Mr. Carolina and I had stopped at the same McDonald’s right off I-40 late one night on our way to California. We’d been with Sweet L and Robbie and the couple who had whisper fights several times a day. We’d taken that particular exit because the atlas showed a rest area there. We found the rest area, but a locked gate kept us out. We were all tired, so I pulled the van into the parking lot of the 24-hour gas station/convenience store/fast food emporium. The kids melted into the darkness to find bushes to sleep under, and I spent an uninterrupted night in my van.

Now we were back at that McDonald’s off the 40. The gate to the rest area was still locked, but more than a month later, the late autumn air was quite cooler. We’d all be sleeping in my van tonight, me in my bed; Mr. Carolina on the floor between the back passenger seats, his feet brushing the doghouse in the front; The Okie in one of the back passenger seats; and Lil C in the front passenger seat. It was crowded (more for the boys than for me), but it was worth it for everyone to stay warm.

Before we slept, we went into McDonald’s.

We had a few bucks, enough for each of us to get a McDouble, which only cost a dollar at the time. I don’t remember if we discussed French fries, if one of the boys asked for fries and I had to say we couldn’t afford them or if I silently longed for their greasy saltiness. I envied the other people in the restaurant who had fries, but I didn’t complain about what we lacked. The Universe gave us what we needed, and if The Universe wasn’t offering fries this night, we must not need them.

After being handed our tray of food, the boys and I sat at a table in the middle of the dining room. Our last bath had happened at least a week before, a soapless affair in a natural hot spring. We certainly didn’t look clean. We were probably a little too loud, a little too boisterous, but I tried to keep all of our cursing to a minimum. Even trying our best to appear normal, I’m sure we stuck out.

The Native American family sat one table closer to the counter. They were quiet and conservatively dressed. Maybe they were from Acoma Pueblo. Maybe they were Diné. The adults (parents? grandparents?) were probably in their early 50s; the two boys with them looked to be young teenagers. Each of them had a wrapped sandwich and in the middle of the table sat two large cartons of French fries.

The woman spoke softly to the boys. I wouldn’t have known she was speaking if I hadn’t seen her lips move. One of the boys nodded, picked up one of the cartons of fries, stood up, and carried the potatoes over to our table. His family wanted us to have these, he told us quietly as he gently placed the fries on the tray that still sat in the middle of our table.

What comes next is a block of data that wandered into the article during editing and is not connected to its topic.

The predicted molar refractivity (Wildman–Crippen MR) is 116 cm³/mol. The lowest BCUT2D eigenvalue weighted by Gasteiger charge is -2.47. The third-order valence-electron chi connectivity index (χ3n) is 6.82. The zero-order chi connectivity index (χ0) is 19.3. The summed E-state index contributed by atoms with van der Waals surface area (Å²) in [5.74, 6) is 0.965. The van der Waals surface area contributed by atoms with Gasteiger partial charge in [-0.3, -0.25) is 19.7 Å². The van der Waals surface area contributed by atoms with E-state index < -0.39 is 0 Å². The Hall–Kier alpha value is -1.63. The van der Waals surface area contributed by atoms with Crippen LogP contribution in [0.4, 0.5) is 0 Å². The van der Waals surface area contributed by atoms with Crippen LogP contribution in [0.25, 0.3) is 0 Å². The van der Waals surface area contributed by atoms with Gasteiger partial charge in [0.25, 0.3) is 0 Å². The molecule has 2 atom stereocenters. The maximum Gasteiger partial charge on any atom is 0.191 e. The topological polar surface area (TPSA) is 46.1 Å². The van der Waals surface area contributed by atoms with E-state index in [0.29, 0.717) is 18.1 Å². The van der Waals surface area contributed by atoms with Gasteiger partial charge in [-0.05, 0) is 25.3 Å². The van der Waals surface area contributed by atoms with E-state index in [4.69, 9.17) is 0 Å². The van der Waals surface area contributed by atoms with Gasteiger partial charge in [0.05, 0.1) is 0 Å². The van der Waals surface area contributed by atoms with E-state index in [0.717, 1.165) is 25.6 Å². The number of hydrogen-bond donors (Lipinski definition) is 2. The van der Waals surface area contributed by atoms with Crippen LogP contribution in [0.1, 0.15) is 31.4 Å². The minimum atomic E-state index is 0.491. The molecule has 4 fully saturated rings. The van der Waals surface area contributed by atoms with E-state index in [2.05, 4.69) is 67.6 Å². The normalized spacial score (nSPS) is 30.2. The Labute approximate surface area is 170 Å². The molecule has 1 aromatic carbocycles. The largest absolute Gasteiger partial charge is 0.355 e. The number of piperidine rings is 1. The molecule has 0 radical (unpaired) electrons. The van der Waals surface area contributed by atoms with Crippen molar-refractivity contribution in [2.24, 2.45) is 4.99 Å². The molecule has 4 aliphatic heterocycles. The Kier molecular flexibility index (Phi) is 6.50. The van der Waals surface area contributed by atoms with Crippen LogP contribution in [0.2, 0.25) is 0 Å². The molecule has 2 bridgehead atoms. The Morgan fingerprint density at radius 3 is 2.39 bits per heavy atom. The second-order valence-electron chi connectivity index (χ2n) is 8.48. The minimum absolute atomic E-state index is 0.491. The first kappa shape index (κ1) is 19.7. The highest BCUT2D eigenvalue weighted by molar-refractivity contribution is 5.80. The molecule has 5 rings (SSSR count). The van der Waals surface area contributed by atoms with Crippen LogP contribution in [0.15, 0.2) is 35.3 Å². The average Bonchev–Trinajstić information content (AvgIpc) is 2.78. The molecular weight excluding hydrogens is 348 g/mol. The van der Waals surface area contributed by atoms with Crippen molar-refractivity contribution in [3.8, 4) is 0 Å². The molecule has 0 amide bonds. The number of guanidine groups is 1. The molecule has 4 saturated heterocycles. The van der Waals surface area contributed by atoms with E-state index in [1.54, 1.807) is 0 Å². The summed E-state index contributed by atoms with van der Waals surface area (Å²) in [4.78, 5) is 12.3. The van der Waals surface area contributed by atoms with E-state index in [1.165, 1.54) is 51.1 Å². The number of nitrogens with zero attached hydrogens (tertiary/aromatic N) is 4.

We were joyously rambunctious with our thanks. Those French fries made us the happiest people in the room.

I manifested those fries! I thought. The Universe sent them to us because I wanted them so badly!

If the potatoes were a gift from The Universe, it was working through a kind woman who decided to share her family’s small abundance with four dirty traveling kids who couldn’t scrape together even a dollar to buy their own small bag of fries.

Image courtesy of https://www.pexels.com/photo/food-wood-pattern-lunch-141787/.

Creative Nomad (An Interview with Sue Soaring Sun)

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I met Sue Soaring Sun in December of 2014. She’d seen me repeatedly at the coffeeshop in the small Southwest town where we were both wintering and intoduced herself. An hour later when we ran into each other again in the thrift store, she told me about Bob Wells’ Cheap RV Living website. I soon learned about the Rubber Tramp Rendezvous and decided to attend. I guess you could call Sue my rubber tramp fairy godmother because she introduced me to vandwelling as a way of life and not just something I had to do because I had few options.

Sue is also my Sun sisiter, a fellow artist and blogger, a writer of fabulous letters, and a dear friend. She is the proprieter of Sun Gallery at 407-1/2 N Broadway in Truth or Consequences, NM. Sun Gallery is a folk art and antiques gallery which features Sue’s paintings, collages, and mosaic work.

We were in different states when I started this interview series, so I sent her questions via email. Today you’re in for a treat because you get to read her answers.

You’re not a vandweller, but you do live nomadically. How long have you been on the road?
I’ve been living and traveling in an RV more often than not since February 14, 2011.

What sort of rig do you live and travel in?
I have had Brownie, a 1984 20-foot Lazy Daze mini-motorhome, for about 14 months.

I know you’ve had other rigs.  What were they and why did you decide against them?